A thunderstorm produced golf-ball-size hail that reportedly lasted up to 30 minutes at Kandahar, Afghanistan on 23 April 2013. This hail was responsible for 3 fatalities, and damaged dozens of US and British military helicopters and aircraft stationed at Kandahar International Airport. McIDAS images of EUMETSAT Meteosat-7 0.7 µm visible channel images (above; click image to play animation) and 11.5 µm IR channel images (below; click image to play animation) showed the rapid development of the relatively compact thunderstorm as it passed over Kandahar International Airport (denoted by the “*” symbol). Shadow-casting overshooting tops were evident on the visible imagery, and the cloud-top IR brightness temperature cooled to -66 C (dark red color enhancement) at 08:30 UTC.
In honor of Earth Day, we offer a glimpse of the cloud cover across the planet, using a rotating global composite of geostationary IR images (data from the GOES-East, GOES-West, Meteosat, and MTSAT satellites) at 12:00 UTC on 22 April 2013 (above; click image to play animation). The most recent rotating global IR composite (updated every 3 hours) can be seen here.
Other global satellite image composites created at SSEC include IR, surface air temperature, and sea surface temperature (above; click image for most recent animation) and water vapor channel imagery (below; click image for most recent animation).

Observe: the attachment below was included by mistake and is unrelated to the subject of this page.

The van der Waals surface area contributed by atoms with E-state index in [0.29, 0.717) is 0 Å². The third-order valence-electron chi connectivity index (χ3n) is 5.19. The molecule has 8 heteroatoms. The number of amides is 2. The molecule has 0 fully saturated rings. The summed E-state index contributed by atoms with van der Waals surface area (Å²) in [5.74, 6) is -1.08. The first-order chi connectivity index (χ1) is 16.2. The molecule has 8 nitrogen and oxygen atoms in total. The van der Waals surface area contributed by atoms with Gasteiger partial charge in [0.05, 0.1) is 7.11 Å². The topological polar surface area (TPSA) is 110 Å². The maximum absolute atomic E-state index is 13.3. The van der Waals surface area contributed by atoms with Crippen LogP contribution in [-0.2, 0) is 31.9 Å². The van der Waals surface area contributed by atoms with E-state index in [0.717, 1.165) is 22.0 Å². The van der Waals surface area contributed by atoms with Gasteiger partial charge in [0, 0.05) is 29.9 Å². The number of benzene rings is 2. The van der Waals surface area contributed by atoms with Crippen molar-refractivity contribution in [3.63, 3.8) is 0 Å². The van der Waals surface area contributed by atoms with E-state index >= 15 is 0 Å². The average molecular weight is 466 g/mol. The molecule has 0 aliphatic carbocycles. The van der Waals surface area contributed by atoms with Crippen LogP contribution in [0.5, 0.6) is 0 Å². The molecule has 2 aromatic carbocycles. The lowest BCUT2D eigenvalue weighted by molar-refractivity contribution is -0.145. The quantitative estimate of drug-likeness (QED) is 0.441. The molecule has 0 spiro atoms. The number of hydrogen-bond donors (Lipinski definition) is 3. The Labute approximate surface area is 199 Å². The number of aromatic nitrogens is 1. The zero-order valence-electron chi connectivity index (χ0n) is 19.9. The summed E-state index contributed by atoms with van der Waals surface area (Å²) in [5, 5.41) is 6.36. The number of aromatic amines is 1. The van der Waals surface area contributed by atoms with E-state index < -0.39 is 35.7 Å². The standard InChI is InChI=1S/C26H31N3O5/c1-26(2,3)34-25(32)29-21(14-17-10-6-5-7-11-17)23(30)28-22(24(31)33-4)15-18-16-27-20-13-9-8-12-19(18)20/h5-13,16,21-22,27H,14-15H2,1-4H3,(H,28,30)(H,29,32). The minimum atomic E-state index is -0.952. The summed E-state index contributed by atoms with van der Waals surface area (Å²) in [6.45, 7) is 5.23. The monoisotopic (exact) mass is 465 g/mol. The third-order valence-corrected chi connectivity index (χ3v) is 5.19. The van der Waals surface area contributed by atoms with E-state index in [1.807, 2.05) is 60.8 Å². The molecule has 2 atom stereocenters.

The 12-14 March 1993 “Storm of the Century” (aka “the ’93 Superstorm” or “the Great Blizzard of 1993″) was one of the most significant storms to impact the eastern United States. McIDAS images of EUMETSAT Meteosat-3 11.5 µm IR channel images (above; click image to play animation) showed the storm as it initially began to experience rapid intensification in the Gulf of Mexico on 12 March. At the time, Meteosat-3 was on loan to the US and serving as the “GOES-East” satellite after the failure of GOES-6 in 1989.
On the following day (March 13), a larger-scale view of Meteosat-3 11.5 µm IR channel images (below; click image to play animation) revealed the very large size of the storm as it moved along the Eastern Seaboard of the US. Some highlights of the storm included snowfall amounts as high as 56 inches at Mount LeConte in Tennessee, a wind gust to 144 mph at Mount Washington in New Hampshire, a minimum sea level pressure of 28.28 inches at White Plains in New York, and a post-storm record low temperature of -12º F in Burlington, Vermont.
The correspnding large-scale view of Meteosat-3 6.4 µm water vapor channel images (below; click image to play animation) showed the well-defined dry slot and large comma head associated with the storm.
A 0.65 µm GOES-7 visible channel image at 18:01 UTC or 1:01 PM Eastern Time on 13 March (below) showed several interested aspects of the storm, including widespread stratucumulus cloud streets over the Gulf of Mexico and the Atlantic Ocean (due to cold air advection over warmer waters), and also a large cloud arc in the Pacific Ocean south of Mexico, which was the leading edge of a Tehuano mountain gap wind event (see Schultz, et al, 1997). A rope cloud marked the leading edge of the strong cold front, which at the time of the image had plunged as far southward as Honduras in Central America.